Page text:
Europe’s largest asset manager, Amundi, has revealed that it voted against more than 500 directors at 84 firms in the energy and utilities sectors this year as part of its “accelerating” climate engagement.
The trillion-dollar manager also disclosed on Wednesday that as of June it voted against executive pay proposals 89 times this year at “oil and gas and utilities companies” due to a “lack of climate-related performance criteria in their senior management variable compensation schemes”.
“It is our conviction that executive teams should be incentivised to achieve carbon emissions reduction goals,” Amundi added.
Most of the largest energy and utility firms are constituents of the engagement universe of Climate Action 100+ (CA100+), the multi-trillion-dollar initiative backed by more than 700 investors.
Votes against the directors of companies dragging their heels on climate change is becoming more common among some investors.
In March, Responsible Investor reported that Californian pension giant CalPERS opposed 95 directors at 26 high-emitting companies that it engaged with as part of the CA100+ in 2022.
Then in May, US-based faith investor Wespath Benefits and Investments urged Chevron’s shareholders to vote against two directors at the California-based oil giant, saying it believes the company has failed to meaningfully respond to investor concerns around climate-related lobbying.
Despite this, non-governmental organiaation Majority Action highlighted in January that leading members of CA100+ were failing to hold directors at US focus companies to account.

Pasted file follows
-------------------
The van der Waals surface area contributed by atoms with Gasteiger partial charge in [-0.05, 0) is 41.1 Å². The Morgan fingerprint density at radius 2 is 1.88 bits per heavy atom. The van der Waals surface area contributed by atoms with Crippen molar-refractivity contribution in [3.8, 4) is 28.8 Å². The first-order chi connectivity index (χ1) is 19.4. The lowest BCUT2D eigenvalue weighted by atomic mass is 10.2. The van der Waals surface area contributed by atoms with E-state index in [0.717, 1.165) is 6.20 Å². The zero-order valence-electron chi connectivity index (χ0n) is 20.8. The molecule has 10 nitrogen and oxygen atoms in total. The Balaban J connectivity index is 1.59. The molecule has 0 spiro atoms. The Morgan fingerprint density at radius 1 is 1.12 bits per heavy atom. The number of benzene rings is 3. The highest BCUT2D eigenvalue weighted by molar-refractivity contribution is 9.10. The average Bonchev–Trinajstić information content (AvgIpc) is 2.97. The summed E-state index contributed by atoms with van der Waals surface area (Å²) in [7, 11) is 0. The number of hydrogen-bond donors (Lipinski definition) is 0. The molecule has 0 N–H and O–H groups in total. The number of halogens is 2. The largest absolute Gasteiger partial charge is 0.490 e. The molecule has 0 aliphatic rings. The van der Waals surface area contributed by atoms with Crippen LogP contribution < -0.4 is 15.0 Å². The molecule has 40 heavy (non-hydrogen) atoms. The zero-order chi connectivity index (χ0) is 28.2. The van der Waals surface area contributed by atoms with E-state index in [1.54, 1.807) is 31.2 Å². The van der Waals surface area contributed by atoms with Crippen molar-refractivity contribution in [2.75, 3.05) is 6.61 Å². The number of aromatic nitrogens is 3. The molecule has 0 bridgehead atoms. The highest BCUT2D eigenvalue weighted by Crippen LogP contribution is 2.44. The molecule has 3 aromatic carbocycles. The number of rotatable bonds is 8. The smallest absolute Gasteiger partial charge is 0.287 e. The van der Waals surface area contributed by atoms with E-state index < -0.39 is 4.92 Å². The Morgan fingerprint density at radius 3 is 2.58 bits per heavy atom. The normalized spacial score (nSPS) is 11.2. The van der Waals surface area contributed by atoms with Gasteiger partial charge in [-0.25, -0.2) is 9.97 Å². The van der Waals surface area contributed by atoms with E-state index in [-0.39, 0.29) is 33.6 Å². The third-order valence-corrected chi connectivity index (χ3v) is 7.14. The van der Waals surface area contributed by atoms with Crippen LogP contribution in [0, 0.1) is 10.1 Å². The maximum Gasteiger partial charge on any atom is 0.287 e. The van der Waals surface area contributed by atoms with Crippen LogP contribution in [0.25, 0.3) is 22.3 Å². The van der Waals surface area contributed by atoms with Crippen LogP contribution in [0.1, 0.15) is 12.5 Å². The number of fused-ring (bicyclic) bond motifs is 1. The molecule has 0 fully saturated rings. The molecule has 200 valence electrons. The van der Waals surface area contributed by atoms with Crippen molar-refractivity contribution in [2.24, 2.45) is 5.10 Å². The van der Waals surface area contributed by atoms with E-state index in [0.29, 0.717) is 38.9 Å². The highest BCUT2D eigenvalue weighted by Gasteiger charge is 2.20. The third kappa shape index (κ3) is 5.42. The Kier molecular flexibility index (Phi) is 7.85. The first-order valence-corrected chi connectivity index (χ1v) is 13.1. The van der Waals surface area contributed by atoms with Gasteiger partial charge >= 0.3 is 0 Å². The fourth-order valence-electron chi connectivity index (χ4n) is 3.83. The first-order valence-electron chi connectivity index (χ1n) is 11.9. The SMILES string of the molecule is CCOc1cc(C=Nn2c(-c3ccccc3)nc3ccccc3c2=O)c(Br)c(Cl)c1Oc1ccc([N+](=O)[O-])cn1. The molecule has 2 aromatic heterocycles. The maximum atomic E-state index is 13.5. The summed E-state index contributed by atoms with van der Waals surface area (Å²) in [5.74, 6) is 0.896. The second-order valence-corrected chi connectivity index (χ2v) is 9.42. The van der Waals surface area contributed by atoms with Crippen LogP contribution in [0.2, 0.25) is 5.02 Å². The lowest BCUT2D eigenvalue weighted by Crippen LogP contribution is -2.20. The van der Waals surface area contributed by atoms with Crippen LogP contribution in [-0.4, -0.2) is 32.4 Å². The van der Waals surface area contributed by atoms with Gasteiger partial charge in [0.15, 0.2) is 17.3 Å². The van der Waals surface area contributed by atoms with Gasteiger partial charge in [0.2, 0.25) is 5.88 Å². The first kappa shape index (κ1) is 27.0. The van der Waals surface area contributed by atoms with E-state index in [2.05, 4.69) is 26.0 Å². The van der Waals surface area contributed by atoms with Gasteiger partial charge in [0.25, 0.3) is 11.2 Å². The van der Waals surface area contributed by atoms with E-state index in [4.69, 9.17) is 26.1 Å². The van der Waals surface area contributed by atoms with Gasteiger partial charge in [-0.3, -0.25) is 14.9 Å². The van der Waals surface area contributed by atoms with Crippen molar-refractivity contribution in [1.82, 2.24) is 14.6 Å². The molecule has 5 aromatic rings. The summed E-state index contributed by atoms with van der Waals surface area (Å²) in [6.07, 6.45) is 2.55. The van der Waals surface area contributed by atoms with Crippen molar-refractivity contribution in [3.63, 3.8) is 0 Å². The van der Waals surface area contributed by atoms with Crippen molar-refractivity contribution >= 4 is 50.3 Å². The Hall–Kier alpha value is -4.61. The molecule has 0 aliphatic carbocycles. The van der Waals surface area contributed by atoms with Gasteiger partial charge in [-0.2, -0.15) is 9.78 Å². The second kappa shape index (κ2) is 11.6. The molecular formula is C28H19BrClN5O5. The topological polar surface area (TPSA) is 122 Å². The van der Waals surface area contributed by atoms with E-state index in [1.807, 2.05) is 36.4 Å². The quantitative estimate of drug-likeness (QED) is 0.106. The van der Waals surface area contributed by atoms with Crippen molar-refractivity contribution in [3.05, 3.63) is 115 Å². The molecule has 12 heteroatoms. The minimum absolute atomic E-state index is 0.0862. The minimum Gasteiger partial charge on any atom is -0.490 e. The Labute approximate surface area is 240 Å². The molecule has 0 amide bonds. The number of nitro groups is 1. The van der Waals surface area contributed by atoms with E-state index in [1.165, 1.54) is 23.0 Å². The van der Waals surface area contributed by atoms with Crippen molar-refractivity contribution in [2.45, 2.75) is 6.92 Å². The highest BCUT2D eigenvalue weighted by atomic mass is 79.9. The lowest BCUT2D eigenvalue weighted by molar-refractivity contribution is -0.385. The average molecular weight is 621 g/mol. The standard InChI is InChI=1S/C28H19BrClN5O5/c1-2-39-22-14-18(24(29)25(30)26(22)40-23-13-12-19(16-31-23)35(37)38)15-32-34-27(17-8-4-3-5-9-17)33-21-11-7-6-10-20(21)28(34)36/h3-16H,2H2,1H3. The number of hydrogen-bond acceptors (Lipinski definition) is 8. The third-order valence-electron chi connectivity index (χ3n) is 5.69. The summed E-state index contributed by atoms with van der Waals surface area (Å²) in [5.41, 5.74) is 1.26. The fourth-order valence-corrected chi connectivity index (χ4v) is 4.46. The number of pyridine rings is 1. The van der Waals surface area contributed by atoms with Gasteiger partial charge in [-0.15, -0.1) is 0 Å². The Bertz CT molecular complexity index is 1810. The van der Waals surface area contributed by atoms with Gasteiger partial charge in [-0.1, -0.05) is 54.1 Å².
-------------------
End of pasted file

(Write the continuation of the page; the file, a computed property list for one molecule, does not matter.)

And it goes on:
The US non-profit did, however, find Amundi to be among the best performers, along with BNP Paribas Asset Management, which topped the list for votes against directors, supporting just 22.9 percent of the sample.
Amundi was also ranked 10th among the largest asset managers on voting ESG shareholder proposals by ShareAction in January. The UK campaign group found the French manager had supported 93 percent of climate proposals it considered in 2022.
This proxy season, Amundi revealed that it supported 88 percent of climate-related resolutions.
“As part of its 2025 ESG Ambition plan, Amundi is accelerating on its engagement effort and is committed to engage with 1,000 additional companies on their climate strategy,” said Caroline Le Meaux, Amundi’s head of ESG research, engagement and voting. “In 2022, we actively engaged with an extra 418 companies, in addition to the 464 companies already under engagement since 2021.”
Crédit Agricole Assurances to bring voting in-house
Today (13 July) it has also been reported that Crédit Agricole Assurances – the insurance arm of French bank Crédit Agricole – is looking to move its climate voting in-house, having previously delegated its voting policy to its asset management subsidiary, Amundi.
The insurer – which is responsible for around €270 billion in assets – told French publication Agefi that it is working to finalise its voting policy, adding that it will continue to rely on Amundi’s expertise.
Crédit Agricole Assurances said it will develop its own analysis of the carbon trajectories and transition plans of the 20 biggest polluters in its portfolio – in line with its Net-Zero Asset Owner Alliance (NZAOA) commitment – as well as engage in shareholder dialogue with a minimum of 20 companies, before deciding how to vote on Say on Climate resolutions.
It also revealed it is seeking to reduce the carbon footprint of listed equity and corporate bond investment portfolio by 25 percent by 2025, as part of its commitment to the NZAOA.
The French insurer is also one of the few remaining members of the Net-Zero Insurance Alliance, which saw more than half of its signatories depart over the past few months.
Amundi has been contacted for comment.